GMAT : Analysis of An Issue

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An Issue

66. Manufacturers are responsible for ensuring that their products are safe. If a product injures someone, for whatever reason, the manufacturer should be held legally and financially accountable for the injury.


Discuss the extent to which you agree or disagree with the opinion expressed above. Support your point of view with reasons and / or examples from your own experience, observations or reading.


In determining whether manufacturers should be accountable for all injuries resulting from the use of their products, one must weigh the interests of consumers against those of manufacturers. On balance, holding manufacturers strictly liable for such injuries is unjustifiable.

Admittedly, protecting consumers from defective and dangerous products is an important and worthwhile goal. No doubt nearly all of us would agree that health and safety should rank highly as an objective of public policy. Also compelling a high level of safety forces manufacturers to become more innovative in design, use of materials and so forth. Consumers and manufacturers alike benefit, of course, from innovation.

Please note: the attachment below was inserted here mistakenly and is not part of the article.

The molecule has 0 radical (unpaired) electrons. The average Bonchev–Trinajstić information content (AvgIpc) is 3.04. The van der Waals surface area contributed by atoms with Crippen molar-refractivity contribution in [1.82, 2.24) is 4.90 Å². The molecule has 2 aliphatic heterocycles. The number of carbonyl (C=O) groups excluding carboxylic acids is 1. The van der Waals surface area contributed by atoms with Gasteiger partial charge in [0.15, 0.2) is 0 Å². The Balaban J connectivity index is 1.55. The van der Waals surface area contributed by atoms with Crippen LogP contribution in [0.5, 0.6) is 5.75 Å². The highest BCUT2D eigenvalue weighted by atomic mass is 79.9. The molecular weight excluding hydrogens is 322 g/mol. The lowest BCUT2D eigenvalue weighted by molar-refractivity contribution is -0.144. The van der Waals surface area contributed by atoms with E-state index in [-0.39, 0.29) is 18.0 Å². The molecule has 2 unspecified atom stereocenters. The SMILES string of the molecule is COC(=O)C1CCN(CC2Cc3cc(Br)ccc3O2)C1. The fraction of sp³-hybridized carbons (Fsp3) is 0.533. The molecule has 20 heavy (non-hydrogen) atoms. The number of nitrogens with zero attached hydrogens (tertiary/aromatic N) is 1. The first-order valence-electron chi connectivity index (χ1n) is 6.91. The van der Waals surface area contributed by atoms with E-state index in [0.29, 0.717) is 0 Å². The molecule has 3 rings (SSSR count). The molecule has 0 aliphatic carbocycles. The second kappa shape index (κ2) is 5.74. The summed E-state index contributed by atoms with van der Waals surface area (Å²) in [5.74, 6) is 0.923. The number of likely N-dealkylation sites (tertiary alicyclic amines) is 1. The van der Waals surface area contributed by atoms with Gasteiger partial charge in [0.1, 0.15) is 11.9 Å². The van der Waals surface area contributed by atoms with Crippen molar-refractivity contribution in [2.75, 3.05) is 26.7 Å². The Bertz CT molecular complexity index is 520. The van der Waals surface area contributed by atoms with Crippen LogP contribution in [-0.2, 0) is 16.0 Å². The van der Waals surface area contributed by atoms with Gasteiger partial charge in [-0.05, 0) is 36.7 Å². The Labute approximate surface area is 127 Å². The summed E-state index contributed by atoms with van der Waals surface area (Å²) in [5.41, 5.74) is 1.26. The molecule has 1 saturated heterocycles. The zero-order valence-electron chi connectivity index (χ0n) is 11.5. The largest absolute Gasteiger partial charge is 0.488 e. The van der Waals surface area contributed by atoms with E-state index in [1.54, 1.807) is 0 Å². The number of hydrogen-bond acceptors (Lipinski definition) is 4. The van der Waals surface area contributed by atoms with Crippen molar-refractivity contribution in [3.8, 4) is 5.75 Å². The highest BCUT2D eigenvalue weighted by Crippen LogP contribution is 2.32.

However, the arguments against a strict-liability standard are more compelling. First, the standard is costly. It forces manufacturers to incur undue expenses for overbuilding, excessive safety testing and defending liability law suits. Consumers are then damaged by ultimately bearing these costs in the form of higher prices. Second, the standard can be unfair. It can assign fault to the wrong party where a product is distributed through a wholesaler and/or retailer. One of these parties may have actually caused or at least contributed to the injury. The standard can also misplace fault where the injured party is not the original consumer. Manufacturers cannot ensure that second-hand users receive safe products or adequate instructions and warning. Finally where the injured consumer uses the product for a purpose or in a manner other than the intended one or where there were patent dangers that the user should have been aware of, it seems the user, not the manufacturer, should assume the risk of injury.

In sum, despite compelling interests in consumer safety and product innovation, holding manufacturers accountable for all injuries caused by their products is unjustifiably costly to society and unfair to manufacturers.

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